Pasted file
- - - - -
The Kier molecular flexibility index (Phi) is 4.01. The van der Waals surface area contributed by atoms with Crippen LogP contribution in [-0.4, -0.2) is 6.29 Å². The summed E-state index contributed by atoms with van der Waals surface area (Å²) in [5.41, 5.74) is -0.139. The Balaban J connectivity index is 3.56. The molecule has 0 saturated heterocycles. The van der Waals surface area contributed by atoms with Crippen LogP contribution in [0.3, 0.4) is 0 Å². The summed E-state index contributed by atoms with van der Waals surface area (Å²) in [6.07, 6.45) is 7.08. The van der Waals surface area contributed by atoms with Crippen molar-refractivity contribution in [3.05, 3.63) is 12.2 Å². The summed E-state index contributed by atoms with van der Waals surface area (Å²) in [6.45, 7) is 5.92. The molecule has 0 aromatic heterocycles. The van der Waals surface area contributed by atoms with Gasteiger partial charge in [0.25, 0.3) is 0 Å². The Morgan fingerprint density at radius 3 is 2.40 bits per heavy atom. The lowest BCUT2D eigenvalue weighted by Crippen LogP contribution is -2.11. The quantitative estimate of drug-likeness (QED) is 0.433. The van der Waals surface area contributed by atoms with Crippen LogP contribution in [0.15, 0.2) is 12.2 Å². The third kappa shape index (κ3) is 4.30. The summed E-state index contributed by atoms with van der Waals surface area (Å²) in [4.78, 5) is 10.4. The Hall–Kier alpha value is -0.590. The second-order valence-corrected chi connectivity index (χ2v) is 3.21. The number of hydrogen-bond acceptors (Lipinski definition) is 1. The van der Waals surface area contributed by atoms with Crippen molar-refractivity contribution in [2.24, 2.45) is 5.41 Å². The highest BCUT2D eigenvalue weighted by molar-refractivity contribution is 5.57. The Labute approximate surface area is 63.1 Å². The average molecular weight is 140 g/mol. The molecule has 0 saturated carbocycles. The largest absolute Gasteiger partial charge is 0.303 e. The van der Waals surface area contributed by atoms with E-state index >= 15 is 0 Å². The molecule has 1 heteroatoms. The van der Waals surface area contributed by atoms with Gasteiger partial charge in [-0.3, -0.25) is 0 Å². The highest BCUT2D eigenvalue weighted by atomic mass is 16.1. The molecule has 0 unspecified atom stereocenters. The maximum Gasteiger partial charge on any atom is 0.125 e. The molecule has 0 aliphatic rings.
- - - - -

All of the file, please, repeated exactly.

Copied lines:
The Kier molecular flexibility index (Phi) is 4.01. The van der Waals surface area contributed by atoms with Crippen LogP contribution in [-0.4, -0.2) is 6.29 Å². The summed E-state index contributed by atoms with van der Waals surface area (Å²) in [5.41, 5.74) is -0.139. The Balaban J connectivity index is 3.56. The molecule has 0 saturated heterocycles. The van der Waals surface area contributed by atoms with Crippen LogP contribution in [0.3, 0.4) is 0 Å². The summed E-state index contributed by atoms with van der Waals surface area (Å²) in [6.07, 6.45) is 7.08. The van der Waals surface area contributed by atoms with Crippen molar-refractivity contribution in [3.05, 3.63) is 12.2 Å². The summed E-state index contributed by atoms with van der Waals surface area (Å²) in [6.45, 7) is 5.92. The molecule has 0 aromatic heterocycles. The van der Waals surface area contributed by atoms with Gasteiger partial charge in [0.25, 0.3) is 0 Å². The Morgan fingerprint density at radius 3 is 2.40 bits per heavy atom. The lowest BCUT2D eigenvalue weighted by Crippen LogP contribution is -2.11. The quantitative estimate of drug-likeness (QED) is 0.433. The van der Waals surface area contributed by atoms with Crippen LogP contribution in [0.15, 0.2) is 12.2 Å². The third kappa shape index (κ3) is 4.30. The summed E-state index contributed by atoms with van der Waals surface area (Å²) in [4.78, 5) is 10.4. The Hall–Kier alpha value is -0.590. The second-order valence-corrected chi connectivity index (χ2v) is 3.21. The number of hydrogen-bond acceptors (Lipinski definition) is 1. The van der Waals surface area contributed by atoms with Crippen molar-refractivity contribution in [2.24, 2.45) is 5.41 Å². The highest BCUT2D eigenvalue weighted by molar-refractivity contribution is 5.57. The Labute approximate surface area is 63.1 Å². The average molecular weight is 140 g/mol. The molecule has 0 saturated carbocycles. The largest absolute Gasteiger partial charge is 0.303 e. The van der Waals surface area contributed by atoms with E-state index >= 15 is 0 Å². The molecule has 1 heteroatoms. The van der Waals surface area contributed by atoms with Gasteiger partial charge in [-0.3, -0.25) is 0 Å². The highest BCUT2D eigenvalue weighted by atomic mass is 16.1. The molecule has 0 unspecified atom stereocenters. The maximum Gasteiger partial charge on any atom is 0.125 e. The molecule has 0 aliphatic rings.